1. Blue Ridge
Great Smoky Mtns.
2. Ridge and Valley
3. Appalachian Plateaus
4. Ouachita Mtns. & Valleys
5. Ozark Plateau

Physical Geography

North: Mixed Broadleaf Deciduous and Needleleaf Evergreen
South: Broadleaf Deciduous
Importance of elevation
Microclimatic Variations
North: Humid continental with warm summers
South: Humid subtropical
Hazards: Fog and Ice


Historical Cultural Geography

Indigenous Population
Shawnee and Cherokee removed: trail of tears
Stereotypical “Hill People”
1700s to 1860s
Settled by Europeans: Germans (French in Ozark/Ouachita uplands)
Area of conflict during Civil War
Most isolated and poverty stricken area of US
1860s to 1960s
Outmigration during both World Wars
Tennessee Valley Authority and govt. relief
Expliotation: Logging, Mining and Recreation
Role of the TVALBJ’s “War on Poverty”
Present trend: increasing population


Tennessee Valley Authority and New Deal

Post WWI government program
Provide economic benefit to region
Control floods, power development, agriculture, recreation, navigation

Coal Employment Decline Devastates Region:
- Loss of RR steam engines and domestic
-Current rise for electric power plants


Historic Economic Sectors

Furniture and flooring
Pulp and paper operations
Coal Mining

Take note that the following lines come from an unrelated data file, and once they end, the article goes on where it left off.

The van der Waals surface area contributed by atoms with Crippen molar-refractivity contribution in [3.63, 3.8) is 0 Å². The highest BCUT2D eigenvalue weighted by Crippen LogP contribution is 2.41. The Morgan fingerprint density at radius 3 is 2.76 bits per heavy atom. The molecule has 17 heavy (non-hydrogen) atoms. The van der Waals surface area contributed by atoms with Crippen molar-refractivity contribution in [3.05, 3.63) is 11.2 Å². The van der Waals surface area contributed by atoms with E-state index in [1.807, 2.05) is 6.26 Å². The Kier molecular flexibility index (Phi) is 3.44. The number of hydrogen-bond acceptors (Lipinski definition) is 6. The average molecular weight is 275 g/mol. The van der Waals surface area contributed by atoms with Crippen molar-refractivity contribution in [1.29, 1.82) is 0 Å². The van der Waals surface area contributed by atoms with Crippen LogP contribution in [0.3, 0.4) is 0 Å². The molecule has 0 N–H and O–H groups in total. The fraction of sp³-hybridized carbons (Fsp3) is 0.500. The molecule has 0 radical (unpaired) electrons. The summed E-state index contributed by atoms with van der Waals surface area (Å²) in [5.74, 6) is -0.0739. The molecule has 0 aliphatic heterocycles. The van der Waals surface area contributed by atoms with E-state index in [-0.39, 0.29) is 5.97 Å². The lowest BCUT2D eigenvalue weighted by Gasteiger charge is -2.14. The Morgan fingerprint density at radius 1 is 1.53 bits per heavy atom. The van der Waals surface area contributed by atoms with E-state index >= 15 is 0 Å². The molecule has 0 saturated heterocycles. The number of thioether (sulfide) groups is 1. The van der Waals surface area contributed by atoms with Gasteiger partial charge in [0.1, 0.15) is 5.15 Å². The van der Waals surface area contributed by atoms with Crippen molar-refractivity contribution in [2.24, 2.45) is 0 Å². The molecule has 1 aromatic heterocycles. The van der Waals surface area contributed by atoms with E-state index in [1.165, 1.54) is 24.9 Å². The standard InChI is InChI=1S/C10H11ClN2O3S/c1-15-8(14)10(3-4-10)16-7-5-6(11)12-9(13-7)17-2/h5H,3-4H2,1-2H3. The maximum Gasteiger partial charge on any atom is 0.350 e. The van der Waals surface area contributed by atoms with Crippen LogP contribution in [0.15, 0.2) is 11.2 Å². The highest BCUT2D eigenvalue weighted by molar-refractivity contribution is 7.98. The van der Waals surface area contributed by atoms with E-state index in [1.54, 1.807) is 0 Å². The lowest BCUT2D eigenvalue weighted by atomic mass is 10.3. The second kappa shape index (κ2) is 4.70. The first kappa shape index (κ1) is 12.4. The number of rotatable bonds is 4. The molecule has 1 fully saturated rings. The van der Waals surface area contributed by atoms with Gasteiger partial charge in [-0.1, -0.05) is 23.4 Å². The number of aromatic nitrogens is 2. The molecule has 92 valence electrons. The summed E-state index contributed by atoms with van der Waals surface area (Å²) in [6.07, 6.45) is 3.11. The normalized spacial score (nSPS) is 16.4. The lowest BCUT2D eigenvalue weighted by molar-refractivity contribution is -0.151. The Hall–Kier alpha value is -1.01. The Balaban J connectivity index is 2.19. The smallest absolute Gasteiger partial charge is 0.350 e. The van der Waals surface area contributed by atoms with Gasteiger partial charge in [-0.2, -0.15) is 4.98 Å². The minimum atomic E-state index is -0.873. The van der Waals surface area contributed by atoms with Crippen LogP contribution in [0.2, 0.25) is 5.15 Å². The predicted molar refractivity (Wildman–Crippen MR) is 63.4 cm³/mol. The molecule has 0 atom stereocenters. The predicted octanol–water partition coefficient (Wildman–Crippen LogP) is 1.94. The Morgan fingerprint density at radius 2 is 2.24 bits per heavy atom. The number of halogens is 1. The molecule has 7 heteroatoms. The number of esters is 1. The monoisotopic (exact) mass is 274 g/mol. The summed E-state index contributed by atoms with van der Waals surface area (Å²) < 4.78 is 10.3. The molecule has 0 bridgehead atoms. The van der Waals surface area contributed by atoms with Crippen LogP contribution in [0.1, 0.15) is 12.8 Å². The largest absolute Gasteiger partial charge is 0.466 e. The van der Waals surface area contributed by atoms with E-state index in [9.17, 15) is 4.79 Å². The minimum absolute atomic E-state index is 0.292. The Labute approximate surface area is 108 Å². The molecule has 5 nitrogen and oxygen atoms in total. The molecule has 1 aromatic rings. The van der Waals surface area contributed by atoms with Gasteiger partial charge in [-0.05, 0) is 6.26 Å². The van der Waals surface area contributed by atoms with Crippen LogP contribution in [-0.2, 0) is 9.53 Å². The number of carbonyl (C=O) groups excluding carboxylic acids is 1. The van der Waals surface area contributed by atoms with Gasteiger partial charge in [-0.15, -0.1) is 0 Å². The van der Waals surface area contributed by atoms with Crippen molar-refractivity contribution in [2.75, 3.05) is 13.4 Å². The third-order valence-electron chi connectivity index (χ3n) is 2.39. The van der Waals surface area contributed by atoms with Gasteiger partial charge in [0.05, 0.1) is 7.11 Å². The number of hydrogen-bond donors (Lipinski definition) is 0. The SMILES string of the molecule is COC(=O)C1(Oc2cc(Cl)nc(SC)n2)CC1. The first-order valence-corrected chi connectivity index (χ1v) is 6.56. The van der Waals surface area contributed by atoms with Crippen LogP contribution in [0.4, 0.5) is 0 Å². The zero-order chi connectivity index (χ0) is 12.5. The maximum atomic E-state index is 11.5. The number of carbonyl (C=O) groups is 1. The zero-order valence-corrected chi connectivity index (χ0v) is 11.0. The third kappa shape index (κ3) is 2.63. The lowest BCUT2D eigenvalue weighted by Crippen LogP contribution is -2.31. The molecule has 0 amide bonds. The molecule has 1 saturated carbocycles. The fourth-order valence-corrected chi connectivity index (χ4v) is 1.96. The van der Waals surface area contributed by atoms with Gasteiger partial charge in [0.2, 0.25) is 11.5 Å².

Copper and Zinc
General Mixed Farming
Specialty Crops

Current Economic Trends

Resurgence in coal mining for powering electric plants
New focus on recreation and tourism


Coal Mining: Dramatic Shifts

Modern Operations
Shift into surface mining
Approximately 60% of total
Highly mechanized
Geared toward supplying thermal electric generation
About 55% of USA total
Serious pollution issues including acid rain


Urban Centers

Shifts in steel-making
Rise of high tech
Scranton and Wilkes-Barre
Binghamton and Elmira
TVA: Chattanooga, Knoxville, Johnson City, Kingsport, and Bristol


Tourism and Recreation

Branson, Missouri: Country Music
Catskills and Poconos for Megalopolis visitors
Shenandoah and Great Smoky Mtns. Nat. Parks
Lake of the Ozarks in Missouri, Lake O’the Cherokees in Oklahoma

Summary: The Appalachians
and the Ozarks

Prior to 1970s, region emerged as one of the major supplier of raw

materials for the North American Manufacturing Belt.

Since the 1970s, changes in the “Rust Belt” area have had serious impacts

on the Appalachian area, plus tourism is increasingly an important part of local economies.

Environmental issues are key to both sub-regions.



Regional Geography of the United States and Canada 4e
Tom L. McKnight